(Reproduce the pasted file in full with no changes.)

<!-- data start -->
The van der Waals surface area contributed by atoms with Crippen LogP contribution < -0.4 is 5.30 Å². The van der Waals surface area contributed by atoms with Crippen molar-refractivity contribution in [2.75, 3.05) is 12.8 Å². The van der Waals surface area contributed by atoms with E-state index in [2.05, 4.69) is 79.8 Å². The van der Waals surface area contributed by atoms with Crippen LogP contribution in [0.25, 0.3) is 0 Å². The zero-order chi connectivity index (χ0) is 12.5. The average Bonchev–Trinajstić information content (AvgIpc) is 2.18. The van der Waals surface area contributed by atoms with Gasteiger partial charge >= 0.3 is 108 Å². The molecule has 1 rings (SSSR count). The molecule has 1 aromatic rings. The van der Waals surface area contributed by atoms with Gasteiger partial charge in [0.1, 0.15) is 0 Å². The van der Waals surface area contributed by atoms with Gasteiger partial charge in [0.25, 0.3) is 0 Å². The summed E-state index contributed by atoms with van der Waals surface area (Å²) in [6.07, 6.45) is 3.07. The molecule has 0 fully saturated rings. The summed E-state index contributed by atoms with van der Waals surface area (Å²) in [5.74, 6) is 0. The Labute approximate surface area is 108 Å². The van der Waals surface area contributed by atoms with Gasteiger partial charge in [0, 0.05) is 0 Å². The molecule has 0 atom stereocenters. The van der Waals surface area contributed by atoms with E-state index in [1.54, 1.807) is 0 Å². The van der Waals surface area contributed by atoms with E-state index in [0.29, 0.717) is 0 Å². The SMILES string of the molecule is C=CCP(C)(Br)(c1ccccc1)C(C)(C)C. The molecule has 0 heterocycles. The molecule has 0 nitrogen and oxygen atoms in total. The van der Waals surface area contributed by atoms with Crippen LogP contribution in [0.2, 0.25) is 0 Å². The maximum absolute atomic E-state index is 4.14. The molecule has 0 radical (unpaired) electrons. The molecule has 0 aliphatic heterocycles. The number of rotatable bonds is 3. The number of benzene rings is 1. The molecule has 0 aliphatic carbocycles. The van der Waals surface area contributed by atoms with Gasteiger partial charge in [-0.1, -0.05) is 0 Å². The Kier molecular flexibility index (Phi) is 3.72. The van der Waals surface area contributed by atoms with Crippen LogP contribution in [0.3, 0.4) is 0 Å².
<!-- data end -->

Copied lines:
The van der Waals surface area contributed by atoms with Crippen LogP contribution < -0.4 is 5.30 Å². The van der Waals surface area contributed by atoms with Crippen molar-refractivity contribution in [2.75, 3.05) is 12.8 Å². The van der Waals surface area contributed by atoms with E-state index in [2.05, 4.69) is 79.8 Å². The van der Waals surface area contributed by atoms with Crippen LogP contribution in [0.25, 0.3) is 0 Å². The zero-order chi connectivity index (χ0) is 12.5. The average Bonchev–Trinajstić information content (AvgIpc) is 2.18. The van der Waals surface area contributed by atoms with Gasteiger partial charge >= 0.3 is 108 Å². The molecule has 1 rings (SSSR count). The molecule has 1 aromatic rings. The van der Waals surface area contributed by atoms with Gasteiger partial charge in [0.1, 0.15) is 0 Å². The van der Waals surface area contributed by atoms with Gasteiger partial charge in [0.25, 0.3) is 0 Å². The summed E-state index contributed by atoms with van der Waals surface area (Å²) in [6.07, 6.45) is 3.07. The molecule has 0 fully saturated rings. The summed E-state index contributed by atoms with van der Waals surface area (Å²) in [5.74, 6) is 0. The Labute approximate surface area is 108 Å². The van der Waals surface area contributed by atoms with Gasteiger partial charge in [0, 0.05) is 0 Å². The molecule has 0 atom stereocenters. The van der Waals surface area contributed by atoms with E-state index in [1.54, 1.807) is 0 Å². The van der Waals surface area contributed by atoms with E-state index in [0.29, 0.717) is 0 Å². The SMILES string of the molecule is C=CCP(C)(Br)(c1ccccc1)C(C)(C)C. The molecule has 0 heterocycles. The molecule has 0 nitrogen and oxygen atoms in total. The van der Waals surface area contributed by atoms with Crippen LogP contribution in [0.2, 0.25) is 0 Å². The maximum absolute atomic E-state index is 4.14. The molecule has 0 radical (unpaired) electrons. The molecule has 0 aliphatic heterocycles. The number of rotatable bonds is 3. The number of benzene rings is 1. The molecule has 0 aliphatic carbocycles. The van der Waals surface area contributed by atoms with Gasteiger partial charge in [-0.1, -0.05) is 0 Å². The Kier molecular flexibility index (Phi) is 3.72. The van der Waals surface area contributed by atoms with Crippen LogP contribution in [0.3, 0.4) is 0 Å².